Protectionism, slowing trade and a decline in the growth of international value chains have all contributed to lower global growth projections, the IMF has said.
In its latest World Economic Outlook (WEO), the IMF has revised down its projections for global GDP growth this year by 0.1% to 3.1%. It predicts growth will increase to 3.4% in 2017.
“The waning pace of trade liberalisation and the recent uptick in protectionism are holding back trade growth… [and] the decline in the growth of global value chains has also played an important part in the observed slowdown,” the IMF said.
It said the growth in value chains, or international supply chains, may have slowed because the benefits they produced had "matured" or because of a slowing in the fall of international trade costs.
The report said global leaders needed to “address the backlash against global trade” and “refocus the discussion on the long-term benefits of economic integration”.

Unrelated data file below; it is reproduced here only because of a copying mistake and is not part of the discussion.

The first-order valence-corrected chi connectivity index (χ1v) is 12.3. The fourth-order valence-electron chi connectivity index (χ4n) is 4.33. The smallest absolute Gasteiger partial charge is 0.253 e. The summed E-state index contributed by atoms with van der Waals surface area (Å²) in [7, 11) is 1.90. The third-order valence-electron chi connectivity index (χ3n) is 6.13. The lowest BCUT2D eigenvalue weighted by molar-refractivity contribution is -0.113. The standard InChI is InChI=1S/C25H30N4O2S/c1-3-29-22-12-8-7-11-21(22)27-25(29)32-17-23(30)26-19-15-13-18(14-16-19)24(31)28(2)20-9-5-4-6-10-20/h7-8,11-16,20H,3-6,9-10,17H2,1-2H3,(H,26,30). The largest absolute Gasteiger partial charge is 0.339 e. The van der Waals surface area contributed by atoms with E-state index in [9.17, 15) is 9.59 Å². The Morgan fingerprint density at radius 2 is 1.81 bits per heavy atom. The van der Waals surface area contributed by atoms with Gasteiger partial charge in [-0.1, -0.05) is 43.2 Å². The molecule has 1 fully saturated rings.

Alongside global trade, the IMF said its main concerns were the long-term uncertainty caused by the UK’s decision to leave the EU, weaker than expected growth in the US and the ongoing realignment of the Chinese economy.
Although growth predictions in advanced economies were downgraded from 1.8% to 1.6% in 2016, the WEO predicted growth in developing economies was expected to strengthen slightly from 4.1% to 4.2%.
However, prospects differed greatly across regions. While emerging Asian economies, and in particular India, showed strong growth, sub-Saharan Africa was experiencing an economic slowdown, the report said.
Larger economies in Africa, including Nigeria, South Africa and Angola, experienced “sharp slowdowns or recessions” as lower commodity prices exacerbated difficult political and domestic issues, the report said.
Brazil and Russia were also suffering from the slump in commodity prices.
The report said China’s slowdown was having spillover effects on resource exporting countries, as the country moves from an investment and industry led economy to a consumer based one, the report said.
While the transition would benefit the global economy in the long run, it could become “bumpier than expected” and hinder the upturn predicted next year.
2016 GDP growth projections by region:
- USA 1.6%
- EU 1.9%
- Eastern Europe and Turkey 3.3%
- Russia -0.8%
- Asia 6.5%
- Latin America and the Caribbean -0.6%
- MENA 3.4%
- Africa 1.4%
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